Scott Kelly: 22:02 This week, I received an email from a software company salesman, who's been trying to sell us a cloud platform for file sharing. Now, I say that like I know what I'm talking about, I have no clue what that means. The salesman has been peppering us for several weeks, and he sent an email this week and said this, Scott, if you're looking for a faster, more secure way to exchange data with eternal partners, can we find 10 to 15 minutes to chat about our product? Well, I pushed my laptop away and said, we're about to change the game at Shandon. This is great news, 15 minutes, shoot. I'll give you a whole hour for that one. Now we laugh, but deep down inside, isn't that what we really want, a faster, more secure way to exchange data and information with God. Deep down, that's what we really want, and we get frustrated with God. Because look waiting in the midst of adversity and uncertainty is one of the hardest things that you will ever do. But let's be reminded of the promise in Isaiah chapter 40 verse 31 that says this, "But they who wait for the LORD shall renew their strength; they shall mount up with wings like eagles; they shall run and not be weary; they shall walk and not faint." That's what God is doing in your heart when you're waiting, the circumstances are uncertain.

Scott Kelly: 23:41 Well, things did not turn out well for Saul, as you probably know, and it's a warning to us. In verse 13 and verse 14, we pick up the story, "And Samuel said to Saul, you have done foolishly. You have not kept the command of the Lord, your God with which he commanded you for then..." "For then (And this is important) the Lord would have established your kingdom over Israel forever, but now your kingdom shall not continue. And he says this, the Lord has sought out a man after his own heart, a man after his own heart, and the Lord has commanded him to be Prince over his people because you have not kept what the Lord commanded you." Now, when you read that, if you're like me, the humanity wells up within you. And you think, man, that's a little harsh, that's a little severe. Let's look carefully, a little more closely, because what God wanted in Saul, he found in his successor, David. And it's the same thing that he seeks in you and me today, men and women, boys and girls who seek after God's own heart. Men and women whose first priority is to love the Lord, their God, with all their heart, with all their soul, and with all their strength. That's what God is looking for.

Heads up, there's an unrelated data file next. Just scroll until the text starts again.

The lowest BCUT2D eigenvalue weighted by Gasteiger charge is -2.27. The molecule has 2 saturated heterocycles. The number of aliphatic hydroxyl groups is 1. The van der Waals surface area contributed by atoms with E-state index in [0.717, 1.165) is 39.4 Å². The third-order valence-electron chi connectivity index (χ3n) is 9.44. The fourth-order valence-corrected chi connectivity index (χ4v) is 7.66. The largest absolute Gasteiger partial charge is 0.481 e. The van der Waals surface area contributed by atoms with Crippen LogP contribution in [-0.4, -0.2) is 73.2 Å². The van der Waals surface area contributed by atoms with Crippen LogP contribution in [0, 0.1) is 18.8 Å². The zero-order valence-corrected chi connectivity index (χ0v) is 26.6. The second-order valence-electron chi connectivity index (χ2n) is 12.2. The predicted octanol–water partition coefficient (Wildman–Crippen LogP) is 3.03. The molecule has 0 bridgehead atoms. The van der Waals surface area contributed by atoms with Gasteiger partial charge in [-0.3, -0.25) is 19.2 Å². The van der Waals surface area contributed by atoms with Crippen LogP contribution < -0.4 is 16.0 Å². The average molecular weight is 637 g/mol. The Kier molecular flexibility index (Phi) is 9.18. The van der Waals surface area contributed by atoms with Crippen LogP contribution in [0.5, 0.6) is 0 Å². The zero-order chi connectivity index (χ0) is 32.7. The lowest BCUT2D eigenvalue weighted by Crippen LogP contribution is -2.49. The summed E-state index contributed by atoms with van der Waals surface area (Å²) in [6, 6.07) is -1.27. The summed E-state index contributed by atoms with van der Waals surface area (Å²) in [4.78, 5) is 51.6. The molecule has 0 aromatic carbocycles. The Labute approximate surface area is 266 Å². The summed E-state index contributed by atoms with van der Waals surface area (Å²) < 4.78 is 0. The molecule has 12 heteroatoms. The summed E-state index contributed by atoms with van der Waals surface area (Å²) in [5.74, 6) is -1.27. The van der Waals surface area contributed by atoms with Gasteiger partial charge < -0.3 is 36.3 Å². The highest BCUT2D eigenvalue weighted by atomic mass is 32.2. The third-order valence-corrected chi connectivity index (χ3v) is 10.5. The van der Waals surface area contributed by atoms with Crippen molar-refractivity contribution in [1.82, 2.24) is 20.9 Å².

Scott Kelly: 25:24 Now you may ask, what does it mean? What does it actually mean to be a man or woman who is after God's heart? Well, there were several differences between David and Saul, and it would take weeks for us to recount all of those. But I want to point out two differences between Saul and David this morning that are specifically related to the texts that we read this morning.

Scott Kelly: 25:46 And here's the first one. The first difference between Saul and David is this, Saul was a consumer, and David was a contender. Saul was a consumer, and David was a contender. You see Saul behaved as if the kingdom existed to serve him, but David behaved as if he existed to serve the kingdom, and what a critical difference that is. So what about you? If you're a follower of Christ, if you claim Christ as your savior, do you think the church exists to serve you? Do you believe that the programs, the worship, the music, and maybe even the staff exists to serve you? Or do you think that you exist to serve the body of Christ, and our Christ given mandate to make disciples of all the nations? And most importantly, most importantly, do believe God exists to serve you, or do you believe you exist to serve and glorify God? Are you a consumer, or are you a contender. Saul was a consumer, David was a contender.